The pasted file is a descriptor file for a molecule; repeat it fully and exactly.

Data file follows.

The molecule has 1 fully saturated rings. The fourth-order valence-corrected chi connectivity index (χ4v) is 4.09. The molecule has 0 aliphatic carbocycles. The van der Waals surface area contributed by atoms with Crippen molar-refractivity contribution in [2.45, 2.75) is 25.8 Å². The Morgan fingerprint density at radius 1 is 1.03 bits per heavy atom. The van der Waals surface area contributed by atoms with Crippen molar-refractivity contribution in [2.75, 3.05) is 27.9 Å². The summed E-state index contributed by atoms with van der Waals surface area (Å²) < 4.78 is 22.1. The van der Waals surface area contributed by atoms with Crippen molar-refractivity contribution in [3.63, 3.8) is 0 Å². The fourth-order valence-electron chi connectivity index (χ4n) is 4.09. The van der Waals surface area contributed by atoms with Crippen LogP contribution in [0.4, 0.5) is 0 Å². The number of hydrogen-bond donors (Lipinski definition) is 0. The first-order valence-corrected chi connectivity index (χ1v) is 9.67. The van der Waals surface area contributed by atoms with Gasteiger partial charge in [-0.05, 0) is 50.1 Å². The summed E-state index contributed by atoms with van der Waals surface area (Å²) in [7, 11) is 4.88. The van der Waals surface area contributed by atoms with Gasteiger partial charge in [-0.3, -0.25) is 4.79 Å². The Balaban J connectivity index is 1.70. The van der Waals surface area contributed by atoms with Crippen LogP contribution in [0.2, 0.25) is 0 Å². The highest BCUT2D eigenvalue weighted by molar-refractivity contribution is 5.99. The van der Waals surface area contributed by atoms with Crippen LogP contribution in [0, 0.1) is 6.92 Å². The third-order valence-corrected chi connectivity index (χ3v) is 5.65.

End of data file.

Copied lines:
The molecule has 1 fully saturated rings. The fourth-order valence-corrected chi connectivity index (χ4v) is 4.09. The molecule has 0 aliphatic carbocycles. The van der Waals surface area contributed by atoms with Crippen molar-refractivity contribution in [2.45, 2.75) is 25.8 Å². The Morgan fingerprint density at radius 1 is 1.03 bits per heavy atom. The van der Waals surface area contributed by atoms with Crippen molar-refractivity contribution in [2.75, 3.05) is 27.9 Å². The summed E-state index contributed by atoms with van der Waals surface area (Å²) < 4.78 is 22.1. The van der Waals surface area contributed by atoms with Crippen molar-refractivity contribution in [3.63, 3.8) is 0 Å². The fourth-order valence-electron chi connectivity index (χ4n) is 4.09. The van der Waals surface area contributed by atoms with Crippen LogP contribution in [0.4, 0.5) is 0 Å². The number of hydrogen-bond donors (Lipinski definition) is 0. The first-order valence-corrected chi connectivity index (χ1v) is 9.67. The van der Waals surface area contributed by atoms with Gasteiger partial charge in [-0.05, 0) is 50.1 Å². The summed E-state index contributed by atoms with van der Waals surface area (Å²) in [7, 11) is 4.88. The van der Waals surface area contributed by atoms with Gasteiger partial charge in [-0.3, -0.25) is 4.79 Å². The Balaban J connectivity index is 1.70. The van der Waals surface area contributed by atoms with Crippen LogP contribution in [0.2, 0.25) is 0 Å². The highest BCUT2D eigenvalue weighted by molar-refractivity contribution is 5.99. The van der Waals surface area contributed by atoms with Crippen LogP contribution in [0, 0.1) is 6.92 Å². The third-order valence-corrected chi connectivity index (χ3v) is 5.65.